Don’t let crowdfunding be your “doom”

Thinking about crowdfunding to raise money for your latest project? If so, you’ll want to pay attention to the FTC’s first crowdfunding case. The lesson: If you launch a crowdfunding campaign, keep your promises.

The FTC just settled a case against the creator of a crowdfunding project who did not keep his promises. According to the FTC, Erik Chevalier misled consumers about his project to produce a board game called “The Doom that Came to Atlantic City.” Specifically, the FTC’s complaint alleges that Chevalier misrepresented how he would use funds raised on Kickstarter’s crowdfunding platform and broke promises about providing rewards to his backers.

Crowdfunding can be a great way to see ideas come to life. Online crowdfunding platforms like Kickstarter allow project “creators” to secure needed capital – typically small amounts from many people – to get their projects off the ground. In return for their pledges, creators offer their “backers” rewards if the project meets its funding goal. Often, the reward is the product, service, or content that the creator intends to produce with the funds.

So where did Chevalier go wrong? He told his backers that he would use the money he raised to manufacture the “Doom” board game. He also told them that he would provide specific rewards – like copies of the game and pewter figurines – if the campaign reached its goal. A year after the campaign raised nearly four times its goal, rather than providing rewards, Chevalier announced that he wouldn’t produce the game after all. According to the FTC, Chevalier spent most of the Kickstarter money on himself, not the project.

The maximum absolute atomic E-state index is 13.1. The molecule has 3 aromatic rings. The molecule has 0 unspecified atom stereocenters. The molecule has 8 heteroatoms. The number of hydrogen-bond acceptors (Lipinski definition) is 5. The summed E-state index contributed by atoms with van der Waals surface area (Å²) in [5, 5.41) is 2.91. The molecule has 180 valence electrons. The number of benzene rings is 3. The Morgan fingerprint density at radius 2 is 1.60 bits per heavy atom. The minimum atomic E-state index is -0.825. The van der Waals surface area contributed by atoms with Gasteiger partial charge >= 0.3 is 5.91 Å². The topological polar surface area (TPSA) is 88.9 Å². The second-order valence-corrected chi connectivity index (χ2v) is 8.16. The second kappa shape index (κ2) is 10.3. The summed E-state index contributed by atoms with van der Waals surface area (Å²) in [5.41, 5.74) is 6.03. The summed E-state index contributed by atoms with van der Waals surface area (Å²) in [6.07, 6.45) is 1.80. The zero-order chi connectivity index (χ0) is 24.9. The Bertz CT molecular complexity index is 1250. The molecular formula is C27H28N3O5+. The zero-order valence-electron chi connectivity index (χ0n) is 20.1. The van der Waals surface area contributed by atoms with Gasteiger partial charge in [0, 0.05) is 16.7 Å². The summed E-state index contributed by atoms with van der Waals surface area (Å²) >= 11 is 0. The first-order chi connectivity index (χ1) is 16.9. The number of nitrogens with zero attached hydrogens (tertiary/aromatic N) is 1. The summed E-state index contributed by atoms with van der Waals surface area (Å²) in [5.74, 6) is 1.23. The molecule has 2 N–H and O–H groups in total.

The FTC’s settlement says that Chevalier cannot misrepresent future crowdfunding campaigns, including:

  • whether customers will receive a deliverable in exchange for a contribution;
  • the purpose for which funds raised from a crowdfunding campaign will be used; and
  • any facts material to a consumer’s decision about whether to contribute to a crowdfunding campaign.

Here’s what you or your business can learn from this case, so that crowdfunding does not become your “Doom:”

  1. Keep your promises when crowdfunding. If you promise rewards, give them.  If you promise refunds, provide them.
  2. Use the money raised from crowdfunding only for the purpose represented. If you collect money for a specified project, like creating a board game, use the money only for that purpose. Don’t use it for personal purposes or to start another project.

Some crowdfunding platforms encourage their creators to follow best practices.

More guidance for businesses on a variety of compliance issues is available at the FTC’s Business Center.


There is another KS Campaign that has raised over 400K between KS and IndieGoGo...he's 17 month's overdue on delivery to all his backers, refuses to give any update information and refuses to issue refunds. He won't confirm how the money is being spent, but shares his office space with another company (suspicious). He is now threatening to sick his attorney on any who files an FTC complaint against that legal to try and intimidate people from filing complaints?

@ Proto: Whether it is legal to try and intimidate backers so as not to have them complain to the FTC is not an issue. If the complaint to the FTC is one that is legitimate, if it exposes a violation of law, activity that is fraudulent and/or deceptive... etc, then "sicking his attorney on someone who files such a complaint" will not only be a waste of time for the attorney, but a waste of money for the creator (in attorney fees and court costs).

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